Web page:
A Responsible Discussion on Ray Franz's Role in the Lives of Former JW's

by AllTimeJeff 36 Replies latest jw friends

  • John Doe
    John Doe

    I've refrained from commenting on Ray Franz. Yes, I enjoyed his book and appreciated his experiences, but I think he would not be comfortable with people making a big deal about him. As such, I am making a conscious choice to honor what I believe his wishes to be.

    I wish his wife and family peace.

  • JeffT

    I was already in the middle of the mental process of leaving the Watctower in the spring of 1988 when I first picked up CoC. It was a remarkable aid to focusing my mind on the faults of the WTBS and why I needed to leave it. I think Ray did a tremendous service in shining some light into the dark corners of a world few people even visit, let alone understand. For that I honor him, and I respect his courage in standing up for what he believed to be the right thing.

    But follow him? I never thought that he was trying to lead anybody anywhere.

  • etna

    I was out of the religon when I read his 2 books and I wrote to him and he kindly replied. I thought, back in the 80's that he must have done some terrible things to leave the organization. Thankfully I realise that he was just a humble, decent christian (in the real sense of the word). I am saddened about his death and his books will be a reference for me forever.


  • ziddina

    Thank goodness! I found this thread again!!! Thanks for posting this, Jeff!! [marking for future reference...]

  • JimmyPage

    Before reading Ray's books I still had some fear in the back of my mind that maybe the Watchtower really was God's organization. It was necessary for Franz to loose that hold on me by deconstructing WT doctrine subject by subject. The chapter on the history of the borg's false expectations was the key one for me personally.

    Reading those books freed me to consider the Bible from a more traditional Christian standpoint. For a while, like Ray, I felt it was necessary to focus my life more on Jesus Christ.

    Examining the Bible honestly without WT glasses, however, made me ultimately realize that the "Good Book" was just another religious mythology.

    Even though reading Ray's books often made me angry at the WT, I never felt like Ray himself was anything but a humble and loving person. His books are indispensable for me.

  • ziddina

    (tugging the thread slightly off-topic for a second; I'll put it back when I'm done...)

    As Drew Sagan said, "Outside of this basic controversy, however, I feel that there is a need for more research about Jehovah’s Witnesses. Research geared towards developing a theoretical understanding of the movement (through the disciplines such as the sociology of religion, millenarianism, etc.), rather than weighing the claims of the organizations leadership would probably reveal some interesting things about the impacts new religious movements like JWs are having on society. Research about Jehovah's Witnesses is very different from research aiming to validate or discredit a religions claims. I believe that more of the former is needed, and that there is already enough of the latter to go around...."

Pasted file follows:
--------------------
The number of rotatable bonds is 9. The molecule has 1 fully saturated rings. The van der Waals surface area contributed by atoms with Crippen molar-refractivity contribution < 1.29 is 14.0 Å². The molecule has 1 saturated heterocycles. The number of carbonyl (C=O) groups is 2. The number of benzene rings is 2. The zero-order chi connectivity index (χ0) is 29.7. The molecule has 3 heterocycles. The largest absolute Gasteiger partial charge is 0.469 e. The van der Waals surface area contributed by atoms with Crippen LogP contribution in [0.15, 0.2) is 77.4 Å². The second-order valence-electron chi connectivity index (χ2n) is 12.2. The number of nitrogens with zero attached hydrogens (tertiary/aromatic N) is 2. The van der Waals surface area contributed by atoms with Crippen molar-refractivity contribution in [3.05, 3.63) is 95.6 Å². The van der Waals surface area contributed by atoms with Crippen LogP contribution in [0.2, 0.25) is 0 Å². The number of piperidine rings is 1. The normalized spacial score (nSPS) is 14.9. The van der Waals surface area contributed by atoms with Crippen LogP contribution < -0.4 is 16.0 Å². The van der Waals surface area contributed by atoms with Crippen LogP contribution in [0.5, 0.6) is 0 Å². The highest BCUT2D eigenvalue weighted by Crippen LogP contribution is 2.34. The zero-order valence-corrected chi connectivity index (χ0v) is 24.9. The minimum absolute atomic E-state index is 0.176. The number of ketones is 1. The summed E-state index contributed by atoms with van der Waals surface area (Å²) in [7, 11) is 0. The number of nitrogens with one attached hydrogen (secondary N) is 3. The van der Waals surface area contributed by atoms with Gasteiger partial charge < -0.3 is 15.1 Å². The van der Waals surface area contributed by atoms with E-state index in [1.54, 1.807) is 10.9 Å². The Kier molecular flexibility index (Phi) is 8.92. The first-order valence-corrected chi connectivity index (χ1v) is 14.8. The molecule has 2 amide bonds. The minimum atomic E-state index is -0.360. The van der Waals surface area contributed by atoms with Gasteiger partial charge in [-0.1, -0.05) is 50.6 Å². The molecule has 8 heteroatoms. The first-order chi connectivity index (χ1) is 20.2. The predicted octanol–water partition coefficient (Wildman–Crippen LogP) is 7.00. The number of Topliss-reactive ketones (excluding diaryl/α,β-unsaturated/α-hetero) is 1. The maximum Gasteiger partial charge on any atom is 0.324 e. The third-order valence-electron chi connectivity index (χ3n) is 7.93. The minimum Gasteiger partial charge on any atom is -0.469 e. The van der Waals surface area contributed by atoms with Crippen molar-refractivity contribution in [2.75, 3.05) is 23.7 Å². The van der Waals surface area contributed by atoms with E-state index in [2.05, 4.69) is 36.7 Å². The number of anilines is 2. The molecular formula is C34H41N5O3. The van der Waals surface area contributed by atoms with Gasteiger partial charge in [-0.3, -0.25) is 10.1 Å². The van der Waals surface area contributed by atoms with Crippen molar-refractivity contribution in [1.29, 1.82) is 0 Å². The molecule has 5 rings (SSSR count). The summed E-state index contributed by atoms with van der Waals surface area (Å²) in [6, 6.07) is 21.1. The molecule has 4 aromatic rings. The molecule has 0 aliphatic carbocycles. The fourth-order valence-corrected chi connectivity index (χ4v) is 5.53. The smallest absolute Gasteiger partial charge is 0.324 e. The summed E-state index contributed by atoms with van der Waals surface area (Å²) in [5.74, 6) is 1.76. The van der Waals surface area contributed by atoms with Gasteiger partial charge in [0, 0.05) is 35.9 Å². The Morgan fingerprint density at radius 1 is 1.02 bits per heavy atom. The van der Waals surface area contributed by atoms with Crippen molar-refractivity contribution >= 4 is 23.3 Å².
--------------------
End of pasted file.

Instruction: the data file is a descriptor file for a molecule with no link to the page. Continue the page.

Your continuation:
I agree completely. I would like to add research in the fields of psychology/psychiatry to the list; the information presented in the very few studies that have been done on the mental health of Jehovah's Witnesses has shown some tantalizing indications of increased depression, schizophrenia, and suicide among them. I would especially like to see more studies done to determine whether there is a significant connection between being a member of the Jehovah's Witnesses and an increased risk of developing schizophrenia...

    But to speak of Ray Franz...

    Even though I discovered, very early in my existence as a JW child, that I had problems with the veracity and logic of believing that the god of the bible was the original, supreme deity over the planet...

    Reading Ray Franz' book, "Crisis of Conscience", was an eye-opener, not only for the things which he revealed, but for the manner in which he revealed them. As others have stated, he was not bitter, not vindictive, not angry, not ferocious - which actually disappointed me a bit...

    But his calm, slightly sad way of describing the inner workings of the WTBTS was far more effective than any virulent attacks... He had a valid basis for such attacks, but he refrained from doing so...

    He was a far better person than I could have been under such circumstances...

    I do miss him, even tho I never had the chance to email him, meet him, or talk to him...


  • hamsterbait

    Raymond Victor Franz had the courage to stand up and say "NO!!"

    He did what he HAD to do. Thats why his book is a crisis of conscience.

    I suspect that more and more of the younger inmates of the borg are seeing how much of the power and control is based on fear.

    His second book in search of christian freedom addressed this issue too.

    His efforts were never in vain.

    He confirmed the fears I had. Like Mrs Jones says. he helped me to see i was not evil alone or mad.

    If he is taking the Big Sleep, he is at rest. If integrity gets a reward in the hereafter, surely he will be having a very happy psrty right now.


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